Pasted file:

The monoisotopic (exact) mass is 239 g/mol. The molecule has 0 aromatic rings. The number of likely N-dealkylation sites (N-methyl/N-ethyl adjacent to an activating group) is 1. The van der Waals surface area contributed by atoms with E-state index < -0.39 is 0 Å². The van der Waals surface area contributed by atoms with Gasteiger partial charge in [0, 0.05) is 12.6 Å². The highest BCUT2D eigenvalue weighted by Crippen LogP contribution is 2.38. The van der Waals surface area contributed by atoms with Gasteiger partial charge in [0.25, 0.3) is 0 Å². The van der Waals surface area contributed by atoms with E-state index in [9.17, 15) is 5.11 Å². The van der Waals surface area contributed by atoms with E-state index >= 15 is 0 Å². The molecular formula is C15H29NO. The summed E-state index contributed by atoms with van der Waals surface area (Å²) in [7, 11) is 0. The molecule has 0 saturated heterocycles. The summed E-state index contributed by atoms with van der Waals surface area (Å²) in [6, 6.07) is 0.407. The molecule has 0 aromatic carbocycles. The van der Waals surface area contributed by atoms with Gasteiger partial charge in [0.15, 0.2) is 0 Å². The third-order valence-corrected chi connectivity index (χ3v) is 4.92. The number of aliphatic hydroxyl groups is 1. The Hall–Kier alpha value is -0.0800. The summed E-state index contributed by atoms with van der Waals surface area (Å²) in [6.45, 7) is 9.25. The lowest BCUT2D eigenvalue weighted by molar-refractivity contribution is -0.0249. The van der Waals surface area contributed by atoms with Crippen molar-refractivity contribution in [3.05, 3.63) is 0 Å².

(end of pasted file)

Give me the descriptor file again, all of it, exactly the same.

The monoisotopic (exact) mass is 239 g/mol. The molecule has 0 aromatic rings. The number of likely N-dealkylation sites (N-methyl/N-ethyl adjacent to an activating group) is 1. The van der Waals surface area contributed by atoms with E-state index < -0.39 is 0 Å². The van der Waals surface area contributed by atoms with Gasteiger partial charge in [0, 0.05) is 12.6 Å². The highest BCUT2D eigenvalue weighted by Crippen LogP contribution is 2.38. The van der Waals surface area contributed by atoms with Gasteiger partial charge in [0.25, 0.3) is 0 Å². The van der Waals surface area contributed by atoms with E-state index in [9.17, 15) is 5.11 Å². The van der Waals surface area contributed by atoms with E-state index >= 15 is 0 Å². The molecular formula is C15H29NO. The summed E-state index contributed by atoms with van der Waals surface area (Å²) in [7, 11) is 0. The molecule has 0 saturated heterocycles. The summed E-state index contributed by atoms with van der Waals surface area (Å²) in [6, 6.07) is 0.407. The molecule has 0 aromatic carbocycles. The van der Waals surface area contributed by atoms with Gasteiger partial charge in [0.15, 0.2) is 0 Å². The third-order valence-corrected chi connectivity index (χ3v) is 4.92. The number of aliphatic hydroxyl groups is 1. The Hall–Kier alpha value is -0.0800. The summed E-state index contributed by atoms with van der Waals surface area (Å²) in [6.45, 7) is 9.25. The lowest BCUT2D eigenvalue weighted by molar-refractivity contribution is -0.0249. The van der Waals surface area contributed by atoms with Crippen molar-refractivity contribution in [3.05, 3.63) is 0 Å².